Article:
Another way to battle writer's block when it strikes is to work on something other than the beginning. Is there a section that is more mechanical than the others? Perhaps chapter 7 is a list of troubleshooting procedures that S.M.E. have listed for you, and you just need to edit them a bit. Perhaps you want to start with a lower tech section of the manual, like keeping the product clean. Dive into something simple, and the momentum you generate will help you keep going as you get into the more challenging sections of your work.
Dealing with Slowpokes
While it will be up to you to keep your own productivity on track, there may be other people on the project upon whom you depend, and who may fail to fulfill their own responsibilities. You may have trouble pinning down one of the S.M.E., or work with an illustrator who is overbooked and keeps giving you excuses. How can you keep your own work on track when someone else isn't holding up their end of the bargain?
Stay in touch
It's wise to keep in regular contact with team members that you depend on. Check in with them periodically to see how they're doing. Ask them if there's anything they need from you. You'll get a sense early on if someone is a potential source of trouble. Team members who are slow to return e-mail or phone calls may be equally slow to turn in work down the road. People like this often mean well, but suffer from poor organization. They are always behind and spend their time putting out the fires they've started by always running late. For coworkers like this, the squeaky wheel usually gets the grease. If they hear from you regularly, they'll keep your project and your needs in mind. Be patient, and be persistent, but don't be pushy. Ask how you can help. Establishing a good relationship with the people you depend on can forestall eleventh hour emergencies.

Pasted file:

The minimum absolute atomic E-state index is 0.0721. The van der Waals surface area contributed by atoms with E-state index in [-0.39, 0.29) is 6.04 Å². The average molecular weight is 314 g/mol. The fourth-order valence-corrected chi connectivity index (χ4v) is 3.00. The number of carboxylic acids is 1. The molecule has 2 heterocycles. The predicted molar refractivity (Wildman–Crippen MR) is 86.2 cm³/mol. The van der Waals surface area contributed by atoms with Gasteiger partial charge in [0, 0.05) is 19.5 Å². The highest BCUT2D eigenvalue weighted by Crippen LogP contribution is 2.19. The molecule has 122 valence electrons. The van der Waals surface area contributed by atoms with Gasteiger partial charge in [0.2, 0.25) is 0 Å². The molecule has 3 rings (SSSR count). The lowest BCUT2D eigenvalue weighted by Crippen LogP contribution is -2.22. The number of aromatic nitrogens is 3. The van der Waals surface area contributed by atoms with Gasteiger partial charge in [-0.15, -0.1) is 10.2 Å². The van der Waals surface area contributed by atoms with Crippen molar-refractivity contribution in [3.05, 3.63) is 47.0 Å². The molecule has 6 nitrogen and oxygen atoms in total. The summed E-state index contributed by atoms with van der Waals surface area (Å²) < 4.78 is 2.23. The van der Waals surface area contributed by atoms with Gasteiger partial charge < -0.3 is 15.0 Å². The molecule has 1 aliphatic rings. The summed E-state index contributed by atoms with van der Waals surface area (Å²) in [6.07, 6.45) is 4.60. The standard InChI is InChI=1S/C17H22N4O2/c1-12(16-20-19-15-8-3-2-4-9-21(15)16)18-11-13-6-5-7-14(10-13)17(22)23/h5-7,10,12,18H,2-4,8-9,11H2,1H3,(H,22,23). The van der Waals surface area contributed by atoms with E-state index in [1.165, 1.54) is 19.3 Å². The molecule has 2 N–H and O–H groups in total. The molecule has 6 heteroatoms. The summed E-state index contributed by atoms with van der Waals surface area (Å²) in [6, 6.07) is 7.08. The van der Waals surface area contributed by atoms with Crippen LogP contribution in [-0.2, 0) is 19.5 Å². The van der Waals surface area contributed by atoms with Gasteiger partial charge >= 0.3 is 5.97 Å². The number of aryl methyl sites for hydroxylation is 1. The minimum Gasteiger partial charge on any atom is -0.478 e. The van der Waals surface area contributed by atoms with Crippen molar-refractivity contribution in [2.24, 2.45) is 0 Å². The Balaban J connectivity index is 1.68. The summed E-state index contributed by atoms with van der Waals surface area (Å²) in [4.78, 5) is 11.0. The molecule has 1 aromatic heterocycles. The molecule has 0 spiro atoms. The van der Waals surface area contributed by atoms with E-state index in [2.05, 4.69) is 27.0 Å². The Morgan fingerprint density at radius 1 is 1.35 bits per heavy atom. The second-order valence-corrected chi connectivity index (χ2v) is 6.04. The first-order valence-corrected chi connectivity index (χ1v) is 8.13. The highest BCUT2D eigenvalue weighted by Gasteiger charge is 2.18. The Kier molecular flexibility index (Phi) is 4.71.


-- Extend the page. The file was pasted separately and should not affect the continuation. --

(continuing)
Unfortunately, this strategy won't always work. Sometimes you'll need to go to a supervisor or project leader to report that your team member is holding up the project. Keep records of your contact with team members, in case this comes up. You'll want to show that you made regular efforts to stay in touch, offered support and feedback, and so forth. You're more likely to get the manager or leader on your side if you prove that you've done everything you can to get the project materials pulled together yourself.